I was not disappointed.  I knew that there was no way he was going to be able to reverse the tsunami that would become the Great Recession in only four years. But you could not have told me that the GOP would have, from day one, conspired to make President Obama a "one-term president" before he had even done anything to deserve such animus.  To my knowledge, the GOP didn't even conspire to make Roosevelt a "one-term president," and his agenda was decidedly more radical than President Obama's.

You cannot tell me in good conscience that we'd even be saying that a white president who accomplished all of the following and more in four freakin' years was a "failed president":

  • The Lily Ledbetter Act
  • The Consumer Protection Agency
  • Appointing two women to the Supreme Court
  • Ending the war in Iraq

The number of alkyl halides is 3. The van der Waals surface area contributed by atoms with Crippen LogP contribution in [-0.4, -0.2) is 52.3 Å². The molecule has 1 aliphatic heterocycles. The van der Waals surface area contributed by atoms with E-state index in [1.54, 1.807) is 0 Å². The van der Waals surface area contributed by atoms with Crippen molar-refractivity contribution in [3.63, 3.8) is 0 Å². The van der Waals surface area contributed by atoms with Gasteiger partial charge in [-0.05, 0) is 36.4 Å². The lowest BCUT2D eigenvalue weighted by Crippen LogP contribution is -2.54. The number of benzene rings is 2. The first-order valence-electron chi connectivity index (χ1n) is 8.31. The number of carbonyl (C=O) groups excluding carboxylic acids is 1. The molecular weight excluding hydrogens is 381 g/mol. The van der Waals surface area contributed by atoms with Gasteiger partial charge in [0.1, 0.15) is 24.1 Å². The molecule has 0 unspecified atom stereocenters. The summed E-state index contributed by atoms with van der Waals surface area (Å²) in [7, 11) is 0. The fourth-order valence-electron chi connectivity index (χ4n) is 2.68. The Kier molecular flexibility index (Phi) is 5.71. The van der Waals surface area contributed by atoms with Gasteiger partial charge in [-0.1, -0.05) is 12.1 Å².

• Earning a Nobel Peace Prize
  • Health care reform
  • Taking out Osama bin Laden and most of the top leadership in Al Qaeda
  • Saving the U.S. auto industry
  • Ending "Don't Ask, Don't Tell"
  • Deferring deportation of Dreamers
  • Keeping the entire U.S. economy from going off a cliff
To my mind, the only plausible explanation is that a whole lot of white folks just aren't comfortable having a black president, no matter what he's done to save many of their broke behinds.

So I've already voted for Barack Obama because he's black.  Since he's not been graded fairly because of his race, I've decided to balance the unspoken racial bias with my racially biased vote.  As a fellow African-American Ivy League-educated professional, I totally get it.  Been there, got the "unspoken racial bias" t-shirt many times over.  Hell, it's not like a whole lot of evangelical white folks aren't holding their noses about Romney's religion and voting for him just because he's white.

As Iyanla Vanzant says, "Call a thing a thing."  If Barack Obama were white, we wouldn't even be talking about a close race.  Nor would he have been treated with more disrespect than any sitting president I can recall in my 49 years in these united states.

Yep, I said it.  And I'm not playing the "race card."  I'm playing the "reality card."

Get over it.